African Bullfrog

African Bullfrog Teeth - Bullfrog with open mouth
African Bullfrogs have three bony projections on their lower jaw

©Stu Porter/Shutterstock.com

There’s always an exception, and in the case of teeth, it is the African Bullfrog.  African Bullfrogs are amongst the largest frogs in the world and have different teeth again.  Their maxillary teeth are sharp and curved, but their main feature is their lower teeth.  Known as “odontoids”, African bullfrogs have bony projections on their lower jaw.  They have three of these projections – large ones at each side and very small one in the center.  Although they are not true teeth (which are made from dentin, enamel, and cementum), these odontoids are extremely sharp and can grow to look like fangs in the biggest bullfrogs.

Tadpole Teeth

Even more surprising than bullfrogs not having the kind of teeth you would expect is that tadpoles actually do have teeth!  A tadpoles mouth is known as an oral disc.  Although tadpoles don’t have teeth when they hatch, teeth begin to form after around four weeks.  Depending on the species, tadpoles have between one and eight rows of tiny teeth. Their minuscule teeth help them to “graze” on algae and other organisms such as insects.  Eventually, the tadpole begins to morph into a frog and their tadpole teeth disappear and change into their adult teeth.

Frogs Lost their Teeth Millions of Years Ago

American bullfrog close up portrait
Frogs had a full set of teeth millions of years ago

©Tau5/Shutterstock.com

You might have realized by now that frogs are a bit of an oddball when it comes to teeth, and ancient frogs were no different.  Incredibly, frogs actually used to have teeth several millions of years ago – around 250 million years in fact! Prehistoric frogs used to have teeth on their mandible (lower jaw) as well as their upper jaw but lost them over the course of evolution.  Not only that, but it’s believed that they actually lost them twenty times!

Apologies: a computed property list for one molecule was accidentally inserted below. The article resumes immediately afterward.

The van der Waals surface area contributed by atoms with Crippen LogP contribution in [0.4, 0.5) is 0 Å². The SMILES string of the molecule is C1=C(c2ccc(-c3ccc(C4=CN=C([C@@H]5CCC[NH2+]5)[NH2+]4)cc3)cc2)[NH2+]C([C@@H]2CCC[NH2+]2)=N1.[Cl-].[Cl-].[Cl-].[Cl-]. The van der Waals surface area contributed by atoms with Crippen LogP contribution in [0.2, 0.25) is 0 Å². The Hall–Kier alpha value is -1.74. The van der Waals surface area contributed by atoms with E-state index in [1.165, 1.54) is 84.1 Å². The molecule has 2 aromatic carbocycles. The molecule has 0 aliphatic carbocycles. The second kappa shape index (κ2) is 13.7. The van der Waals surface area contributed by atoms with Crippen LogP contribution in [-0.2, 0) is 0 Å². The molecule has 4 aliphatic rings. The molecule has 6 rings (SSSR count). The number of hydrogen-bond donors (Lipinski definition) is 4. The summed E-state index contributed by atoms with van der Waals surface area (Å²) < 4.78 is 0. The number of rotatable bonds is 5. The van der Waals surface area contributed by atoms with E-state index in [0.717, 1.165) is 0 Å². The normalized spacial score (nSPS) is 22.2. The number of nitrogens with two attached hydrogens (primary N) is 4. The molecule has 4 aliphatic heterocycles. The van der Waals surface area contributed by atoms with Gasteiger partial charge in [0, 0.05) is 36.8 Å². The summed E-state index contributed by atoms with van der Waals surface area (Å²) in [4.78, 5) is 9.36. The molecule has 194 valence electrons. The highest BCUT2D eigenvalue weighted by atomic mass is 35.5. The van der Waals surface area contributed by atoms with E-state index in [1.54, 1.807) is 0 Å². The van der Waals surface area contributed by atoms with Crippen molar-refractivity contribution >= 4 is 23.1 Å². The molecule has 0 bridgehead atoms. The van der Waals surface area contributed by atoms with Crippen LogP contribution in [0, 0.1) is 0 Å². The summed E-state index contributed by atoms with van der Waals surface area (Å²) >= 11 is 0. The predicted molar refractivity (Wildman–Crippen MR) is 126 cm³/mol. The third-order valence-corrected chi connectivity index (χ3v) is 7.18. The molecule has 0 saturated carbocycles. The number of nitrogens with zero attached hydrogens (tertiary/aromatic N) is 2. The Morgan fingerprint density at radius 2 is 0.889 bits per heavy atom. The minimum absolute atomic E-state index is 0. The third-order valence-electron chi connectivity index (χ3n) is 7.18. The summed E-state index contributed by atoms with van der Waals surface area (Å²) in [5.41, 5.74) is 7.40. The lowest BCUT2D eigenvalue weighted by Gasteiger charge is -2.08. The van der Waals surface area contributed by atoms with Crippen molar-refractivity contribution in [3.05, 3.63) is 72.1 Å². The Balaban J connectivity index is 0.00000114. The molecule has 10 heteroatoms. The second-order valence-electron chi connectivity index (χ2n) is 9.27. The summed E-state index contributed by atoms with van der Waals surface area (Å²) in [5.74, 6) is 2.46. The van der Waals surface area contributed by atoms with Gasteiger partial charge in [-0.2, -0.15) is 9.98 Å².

Research has shown that ancient frogs had a full set of teeth and were keen predators.  The teeth of early frogs included large fangs and thousands of small teeth which covered the roof of their mouth.  These teeth weren’t just the bony projections that the frogs we see today have, but were true teeth.  They were tiny but were hook-shaped and pointed backwards – making them ideal for sinking into prey.  Combined with the large fangs, these teeth made early frogs extremely menacing indeed.  However, just like modern frogs, the teeth of prehistoric frogs were shed and replaced every few months. This means early frogs weren’t too dissimilar to those we know now.

Incredibly, despite frogs having lost their bottom teeth so long ago, one frog – Guenther’s marsupial frog – has managed to buck the trend and is proving to be an anomaly in the evolution record.  This is because they have teeth on both their upper and lower jaw. However, they didn’t regain them until 20 million years ago.  So far, scientists have been baffled by these frogs as – according to Dollo’s Law of Irreversibility – they shouldn’t have been able to regain their lost teeth.


The Featured Image

African Bullfrog Teeth - Bullfrog with open mouth
© Stu Porter/Shutterstock.com

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About the Author

I have been writing professionally for several years with a focus on animals and wildlife. I love spending time in the outdoors and when not writing I can be found on the farm surrounded by horses, dogs, sheep, and pigs.